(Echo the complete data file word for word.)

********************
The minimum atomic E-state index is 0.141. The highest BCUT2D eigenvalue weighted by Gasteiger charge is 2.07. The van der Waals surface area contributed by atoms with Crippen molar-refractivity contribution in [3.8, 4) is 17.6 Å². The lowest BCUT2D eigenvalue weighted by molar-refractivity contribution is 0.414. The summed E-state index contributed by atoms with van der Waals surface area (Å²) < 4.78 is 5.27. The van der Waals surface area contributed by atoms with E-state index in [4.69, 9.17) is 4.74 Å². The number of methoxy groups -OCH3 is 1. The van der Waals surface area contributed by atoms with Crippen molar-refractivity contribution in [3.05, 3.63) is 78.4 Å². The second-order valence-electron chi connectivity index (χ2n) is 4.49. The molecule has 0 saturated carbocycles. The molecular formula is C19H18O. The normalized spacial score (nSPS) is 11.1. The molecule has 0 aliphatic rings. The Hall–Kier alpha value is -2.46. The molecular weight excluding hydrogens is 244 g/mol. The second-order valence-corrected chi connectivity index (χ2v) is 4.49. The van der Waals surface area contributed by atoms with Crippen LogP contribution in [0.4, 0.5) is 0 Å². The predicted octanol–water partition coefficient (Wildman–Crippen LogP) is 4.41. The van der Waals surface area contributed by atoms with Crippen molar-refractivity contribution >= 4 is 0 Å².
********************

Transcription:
The minimum atomic E-state index is 0.141. The highest BCUT2D eigenvalue weighted by Gasteiger charge is 2.07. The van der Waals surface area contributed by atoms with Crippen molar-refractivity contribution in [3.8, 4) is 17.6 Å². The lowest BCUT2D eigenvalue weighted by molar-refractivity contribution is 0.414. The summed E-state index contributed by atoms with van der Waals surface area (Å²) < 4.78 is 5.27. The van der Waals surface area contributed by atoms with E-state index in [4.69, 9.17) is 4.74 Å². The number of methoxy groups -OCH3 is 1. The van der Waals surface area contributed by atoms with Crippen molar-refractivity contribution in [3.05, 3.63) is 78.4 Å². The second-order valence-electron chi connectivity index (χ2n) is 4.49. The molecule has 0 saturated carbocycles. The molecular formula is C19H18O. The normalized spacial score (nSPS) is 11.1. The molecule has 0 aliphatic rings. The Hall–Kier alpha value is -2.46. The molecular weight excluding hydrogens is 244 g/mol. The second-order valence-corrected chi connectivity index (χ2v) is 4.49. The van der Waals surface area contributed by atoms with Crippen LogP contribution in [0.4, 0.5) is 0 Å². The predicted octanol–water partition coefficient (Wildman–Crippen LogP) is 4.41. The van der Waals surface area contributed by atoms with Crippen molar-refractivity contribution >= 4 is 0 Å².